Equity Across America

How principals can ensure a great teacher for every student.

How principals can ensure a great teacher for every student.
By Patrice Pujol
Principal, March/April 2018. Volume 97, Number 4.

As principals, we want the best for our students, which means we want to make sure their teachers are the best they can be. Ideally, every student would have a teacher trained in the subject he or she teaches, whose classroom instruction is highly effective as measured by rigorous standards. Yet in many places, this is not the reality. Regardless of the community type, every school in rural, suburban, and urban communities faces unique challenges to ensure all students are taught by effective or highly effective teachers.

Principals bear a great responsibility to equitably distribute teaching staff so the most effective teachers work with students who need the most support. Principals must make critical and consequential decisions about which teachers should be assigned to certain courses and students.

In my experience as a principal, superintendent, and president of the National Institute for Excellence in Teaching (NIET), I’ve learned that a principal’s plan for equitably distributing teachers should rely on a two-pronged strategy: to raise the instructional quality of every teacher in the building, while making sure the most effective teachers are placed where they are needed most. The following best practices offer targeted advice to help principals in rural, suburban, and urban schools advance equity in their buildings:

Principals must match their strongest teachers with the students who need them the most.

The analysis of teacher effectiveness data, including both teacher observation data and student growth data, is essential in this decision-making process. Beyond looking at overall effectiveness in assigning teachers, principals should determine which teachers can help students who lag academically and which teachers connect best with certain subgroups of students, such as students of color, English-language learners, or students with learning disabilities.

Rural schools: Principals in schools with a small staff do not have as much flexibility as principals in larger schools to move teachers around to different classes. In a grades 5–8 middle school with only two English teachers, a principal can make the decision to have her more effective teacher loop with groups of high-need students throughout middle school. By doing so, she can individualize their instruction and accelerate students’ learning so they begin high school on level and ready for success. Additionally, if there is a wide range of proficiency levels in a critical subject area such as English, a principal may consider assigning students based on proficiency rather than grade level.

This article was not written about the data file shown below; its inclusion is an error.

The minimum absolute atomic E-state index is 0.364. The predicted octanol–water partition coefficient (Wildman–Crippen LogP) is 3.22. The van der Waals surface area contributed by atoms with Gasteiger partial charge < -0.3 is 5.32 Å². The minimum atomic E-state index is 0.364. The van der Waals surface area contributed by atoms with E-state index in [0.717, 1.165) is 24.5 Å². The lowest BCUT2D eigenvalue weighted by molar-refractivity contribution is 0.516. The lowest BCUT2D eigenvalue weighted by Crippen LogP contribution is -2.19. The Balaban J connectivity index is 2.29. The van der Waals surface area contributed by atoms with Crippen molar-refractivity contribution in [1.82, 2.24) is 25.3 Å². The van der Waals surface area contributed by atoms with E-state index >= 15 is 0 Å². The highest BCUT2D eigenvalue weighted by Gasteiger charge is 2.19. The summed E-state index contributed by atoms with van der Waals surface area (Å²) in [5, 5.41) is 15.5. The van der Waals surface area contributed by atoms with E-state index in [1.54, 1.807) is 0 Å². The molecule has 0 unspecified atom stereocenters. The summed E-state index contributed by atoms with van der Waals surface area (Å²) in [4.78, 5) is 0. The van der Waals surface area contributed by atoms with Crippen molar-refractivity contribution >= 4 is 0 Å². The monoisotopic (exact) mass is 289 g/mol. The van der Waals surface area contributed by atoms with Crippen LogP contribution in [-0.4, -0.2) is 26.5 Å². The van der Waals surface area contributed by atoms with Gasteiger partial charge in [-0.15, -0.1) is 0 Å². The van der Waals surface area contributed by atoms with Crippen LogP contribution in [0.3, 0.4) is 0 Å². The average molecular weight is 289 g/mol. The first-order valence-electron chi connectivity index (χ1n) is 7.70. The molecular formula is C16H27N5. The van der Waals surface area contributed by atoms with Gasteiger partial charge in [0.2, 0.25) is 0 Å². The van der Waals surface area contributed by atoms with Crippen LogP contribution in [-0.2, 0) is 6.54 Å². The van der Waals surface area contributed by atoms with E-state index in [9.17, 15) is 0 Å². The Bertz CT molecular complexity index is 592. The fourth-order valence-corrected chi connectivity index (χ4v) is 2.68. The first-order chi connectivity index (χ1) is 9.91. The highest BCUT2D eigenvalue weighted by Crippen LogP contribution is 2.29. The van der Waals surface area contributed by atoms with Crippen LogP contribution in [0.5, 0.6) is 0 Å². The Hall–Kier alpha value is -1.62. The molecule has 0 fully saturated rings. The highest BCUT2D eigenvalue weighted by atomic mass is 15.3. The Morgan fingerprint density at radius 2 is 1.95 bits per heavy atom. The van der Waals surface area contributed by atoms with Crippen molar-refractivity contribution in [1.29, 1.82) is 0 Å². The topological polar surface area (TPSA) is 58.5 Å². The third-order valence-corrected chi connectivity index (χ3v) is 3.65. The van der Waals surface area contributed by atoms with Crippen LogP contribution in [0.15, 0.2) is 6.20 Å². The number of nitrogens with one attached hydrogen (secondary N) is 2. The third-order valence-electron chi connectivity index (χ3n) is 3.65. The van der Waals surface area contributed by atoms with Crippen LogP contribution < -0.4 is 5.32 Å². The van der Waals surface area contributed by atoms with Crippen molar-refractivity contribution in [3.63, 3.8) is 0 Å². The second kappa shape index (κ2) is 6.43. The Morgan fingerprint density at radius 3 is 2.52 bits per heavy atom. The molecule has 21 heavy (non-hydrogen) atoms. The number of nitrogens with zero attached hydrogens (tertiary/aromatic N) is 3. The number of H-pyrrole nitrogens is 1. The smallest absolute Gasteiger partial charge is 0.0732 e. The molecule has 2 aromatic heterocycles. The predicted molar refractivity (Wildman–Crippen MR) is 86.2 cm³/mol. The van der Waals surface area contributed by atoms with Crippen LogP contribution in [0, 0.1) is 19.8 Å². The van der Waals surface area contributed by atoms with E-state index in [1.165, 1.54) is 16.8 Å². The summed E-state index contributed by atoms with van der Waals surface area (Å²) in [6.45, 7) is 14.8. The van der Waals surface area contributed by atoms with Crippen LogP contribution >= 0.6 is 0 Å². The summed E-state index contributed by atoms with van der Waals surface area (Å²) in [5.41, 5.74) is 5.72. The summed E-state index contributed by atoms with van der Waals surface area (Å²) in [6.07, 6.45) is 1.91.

Excellence Through Equity: Five Principles of Courageous Leadership to Guide Achievement for Every Student, by Alan M. Blankstein, Pedro Noguera, and Lorena Kelly

Learning Time: In Pursuit of Educational Equity, by Marisa Saunders, Jorge Ruiz de Velasco, and Jeannie Oakes

Solving Disproportionality and Achieving Equity: A Leader’s Guide to Using Data to Change Hearts and Minds, by Edward A. Fergus

Suburban schools: In suburban schools with diverse course offerings and honors tracks, many successful teachers are rewarded by their principals with the opportunity to teach the advanced or honors classes. Being assigned to work with the “best” kids in the school is considered a badge of honor and a symbol of status in the school. Involved parents may also insist that their high-achieving students have the best teachers. In such scenarios, identifying effective teachers and assigning them where they are needed most could be a disruptive change to the school culture.

Principals can get ahead of this challenge by creating incentives, such as additional planning time, and providing additional supports for teachers who agree to work with high-need students. At the end of the day, principals must build a culture in which the most effective teachers are recognized for their strengths. The real badge of honor is the opportunity to work with students with the greatest academic needs.

Urban schools: In urban schools especially, principals may need to focus on additional qualities beyond effectiveness when placing teachers where they are needed most. For instance, research shows that students of color tend to achieve more when they are taught by teachers who look like them. When possible and without compromising teacher effectiveness, a principal may consider deploying staff members who are most reflective of the student body to the most critical areas of academic need in the school. Use educator effectiveness data to help make these decisions and provide systems of support for urban school teachers.